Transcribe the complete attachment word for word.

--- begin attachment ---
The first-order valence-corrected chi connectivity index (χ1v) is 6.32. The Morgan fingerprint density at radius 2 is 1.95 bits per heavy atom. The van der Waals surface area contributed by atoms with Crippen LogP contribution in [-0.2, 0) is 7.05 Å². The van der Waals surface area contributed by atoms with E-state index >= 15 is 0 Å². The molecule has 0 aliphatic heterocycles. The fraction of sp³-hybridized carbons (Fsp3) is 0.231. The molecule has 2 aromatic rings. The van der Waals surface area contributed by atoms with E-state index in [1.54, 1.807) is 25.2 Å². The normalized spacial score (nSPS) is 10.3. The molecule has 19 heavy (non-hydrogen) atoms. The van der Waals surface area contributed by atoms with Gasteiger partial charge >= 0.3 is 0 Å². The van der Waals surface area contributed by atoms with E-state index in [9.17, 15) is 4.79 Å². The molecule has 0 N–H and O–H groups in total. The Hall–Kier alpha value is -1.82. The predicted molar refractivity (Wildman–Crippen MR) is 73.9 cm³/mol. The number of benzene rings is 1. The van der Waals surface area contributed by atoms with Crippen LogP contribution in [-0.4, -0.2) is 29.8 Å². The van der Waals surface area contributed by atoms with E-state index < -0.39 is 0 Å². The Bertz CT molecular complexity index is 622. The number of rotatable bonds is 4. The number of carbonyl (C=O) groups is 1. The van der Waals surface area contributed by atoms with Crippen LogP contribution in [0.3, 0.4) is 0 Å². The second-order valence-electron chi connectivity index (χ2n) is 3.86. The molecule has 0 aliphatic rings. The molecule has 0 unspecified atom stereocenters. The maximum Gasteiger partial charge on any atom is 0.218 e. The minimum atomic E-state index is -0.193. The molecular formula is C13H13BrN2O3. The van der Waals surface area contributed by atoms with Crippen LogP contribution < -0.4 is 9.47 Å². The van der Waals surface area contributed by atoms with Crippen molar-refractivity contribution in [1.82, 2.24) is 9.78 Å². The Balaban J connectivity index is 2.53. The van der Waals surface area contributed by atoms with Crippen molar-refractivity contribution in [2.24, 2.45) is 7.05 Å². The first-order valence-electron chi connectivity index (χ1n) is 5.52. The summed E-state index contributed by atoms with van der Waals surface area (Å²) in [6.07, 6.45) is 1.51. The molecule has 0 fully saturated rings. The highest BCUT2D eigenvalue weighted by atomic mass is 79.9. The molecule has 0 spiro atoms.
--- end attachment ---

The first-order valence-corrected chi connectivity index (χ1v) is 6.32. The Morgan fingerprint density at radius 2 is 1.95 bits per heavy atom. The van der Waals surface area contributed by atoms with Crippen LogP contribution in [-0.2, 0) is 7.05 Å². The van der Waals surface area contributed by atoms with E-state index >= 15 is 0 Å². The molecule has 0 aliphatic heterocycles. The fraction of sp³-hybridized carbons (Fsp3) is 0.231. The molecule has 2 aromatic rings. The van der Waals surface area contributed by atoms with E-state index in [1.54, 1.807) is 25.2 Å². The normalized spacial score (nSPS) is 10.3. The molecule has 19 heavy (non-hydrogen) atoms. The van der Waals surface area contributed by atoms with Gasteiger partial charge >= 0.3 is 0 Å². The van der Waals surface area contributed by atoms with E-state index in [9.17, 15) is 4.79 Å². The molecule has 0 N–H and O–H groups in total. The Hall–Kier alpha value is -1.82. The predicted molar refractivity (Wildman–Crippen MR) is 73.9 cm³/mol. The number of benzene rings is 1. The van der Waals surface area contributed by atoms with Crippen LogP contribution in [-0.4, -0.2) is 29.8 Å². The van der Waals surface area contributed by atoms with E-state index < -0.39 is 0 Å². The Bertz CT molecular complexity index is 622. The number of rotatable bonds is 4. The number of carbonyl (C=O) groups is 1. The van der Waals surface area contributed by atoms with Crippen LogP contribution in [0.3, 0.4) is 0 Å². The second-order valence-electron chi connectivity index (χ2n) is 3.86. The molecule has 0 aliphatic rings. The molecule has 0 unspecified atom stereocenters. The maximum Gasteiger partial charge on any atom is 0.218 e. The minimum atomic E-state index is -0.193. The molecular formula is C13H13BrN2O3. The van der Waals surface area contributed by atoms with Crippen LogP contribution < -0.4 is 9.47 Å². The van der Waals surface area contributed by atoms with Crippen molar-refractivity contribution in [1.82, 2.24) is 9.78 Å². The Balaban J connectivity index is 2.53. The van der Waals surface area contributed by atoms with Crippen molar-refractivity contribution in [2.24, 2.45) is 7.05 Å². The first-order valence-electron chi connectivity index (χ1n) is 5.52. The summed E-state index contributed by atoms with van der Waals surface area (Å²) in [6.07, 6.45) is 1.51. The molecule has 0 fully saturated rings. The highest BCUT2D eigenvalue weighted by atomic mass is 79.9. The molecule has 0 spiro atoms.